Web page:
LTP Priority: Inclusion Health Groups – people who are homeless and rough sleepers and transformed ‘out of hour’ and fully integrated community based care
Population Intervention Triangle: Segments (link to Section 1 PHE PBA): Service
Type of Interventions: ‘Out-of-hospital’ integrated care models (including hospital discharge schemes and intermediate care) designed to secure safe timely transfers of care for people who are experiencing homelessness
Major driver of health inequalities in your area of work
Mortality rates of people experiencing homelessness (chronic, rough sleeping) are eight to twelve-fold higher than general population
Mean age of death is 44 males & 42 females compared to 76 and 81 respectively in general population;
Co-morbidity not uncommon amongst people who have experienced homelessness and rough sleeping for some time;
People report much poorer health than general population and barriers to access health care, care and support in the community;
ONS estimated 597 deaths of people experiencing rough sleeping in England and Wales in 2017 – increased by 24% over last five years; recent UCL report one third deaths from treatable conditions.
Deprivation. Inclusion health groups: People who are homeless and rough sleepers, and all other inclusion health groups insofar as they are at increased risk of homelessness.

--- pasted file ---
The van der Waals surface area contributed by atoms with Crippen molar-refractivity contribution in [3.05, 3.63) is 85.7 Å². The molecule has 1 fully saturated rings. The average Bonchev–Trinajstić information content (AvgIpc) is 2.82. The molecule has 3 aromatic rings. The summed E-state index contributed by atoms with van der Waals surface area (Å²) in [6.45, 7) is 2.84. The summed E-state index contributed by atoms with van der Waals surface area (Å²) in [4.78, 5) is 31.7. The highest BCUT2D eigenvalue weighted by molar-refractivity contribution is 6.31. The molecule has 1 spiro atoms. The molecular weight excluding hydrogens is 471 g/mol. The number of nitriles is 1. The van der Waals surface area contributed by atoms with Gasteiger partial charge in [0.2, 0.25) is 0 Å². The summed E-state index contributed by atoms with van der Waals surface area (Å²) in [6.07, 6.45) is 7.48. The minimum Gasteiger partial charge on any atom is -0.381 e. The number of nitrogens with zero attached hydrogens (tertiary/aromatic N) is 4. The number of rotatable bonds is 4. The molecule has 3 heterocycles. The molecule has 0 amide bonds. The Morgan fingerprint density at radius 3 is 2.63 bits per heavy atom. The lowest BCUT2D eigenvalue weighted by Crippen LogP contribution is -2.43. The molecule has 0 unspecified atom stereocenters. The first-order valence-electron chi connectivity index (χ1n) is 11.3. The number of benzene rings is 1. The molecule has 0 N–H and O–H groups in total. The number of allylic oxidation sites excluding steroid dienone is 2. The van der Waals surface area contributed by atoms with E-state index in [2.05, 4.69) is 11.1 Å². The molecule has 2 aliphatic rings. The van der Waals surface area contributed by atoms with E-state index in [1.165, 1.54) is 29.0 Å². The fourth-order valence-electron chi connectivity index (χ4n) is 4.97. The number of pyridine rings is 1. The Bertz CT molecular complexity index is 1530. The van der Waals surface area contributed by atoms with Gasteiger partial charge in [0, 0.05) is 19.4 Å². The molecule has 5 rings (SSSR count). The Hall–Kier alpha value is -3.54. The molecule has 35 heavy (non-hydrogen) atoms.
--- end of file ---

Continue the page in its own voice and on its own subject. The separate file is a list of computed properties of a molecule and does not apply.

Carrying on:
Out-of-hospital integrated care models (including hospital discharge schemes and intermediate care) for people experiencing homelessness.
The intervention seeks to enable timely and safe transfers of care from hospital for people who may be experiencing homelessness on admission, or those who lose their home during their inpatient stay. Expected outcomes are:
- Improvements in patient experience
- Improvements in care quality and outcomes (including mental health, cancer, cardiovascular and respiratory conditions)
- Reduction in use of A&E and hospital re-admissions
- Reduction in DTOC owing to housing
- Reduction in preventable deaths on the street.
This work can be implemented at scale and pace by encompassing interventions into local approaches to integration for other populations with multiple and complex needs/conditions e.g. as part of Better Care Fund programme implementation.
Homeless hospital discharge schemes are more effective and cost effective than standard care. However, those schemes with direct access to specialist intermediate care (step-down) are more effective and cost effective than schemes without: managing the transfer of care not just the exit from the acute sector is what makes the difference.
There are five component parts to the model:
- Pre-admission: primary and community-based services accessible & working together to prevent the need for A & E and admission
- Patient in-reach: knowledge and expertise in supporting patients with multiple and complex needs, including, for example, how to prevent self-discharge
- Discharge co-ordination: ward staff access to experts in housing/homelessness, care and support
- Intermediate care and discharge to assess: suitable accommodation available in the community
- Exit: there is someone managing the transfer from end-to-end, withdrawing only when longer term health, care and support services are in place and working well
NIHR Effectiveness and Cost Effectiveness Study. Practice Guidance and Toolkit published in Autumn 2019. Chief Investigator: Michelle Cornes.
Guidance for Commissioners
See above; also, existing guidance/case studies could be applied e.g. NICE NG74.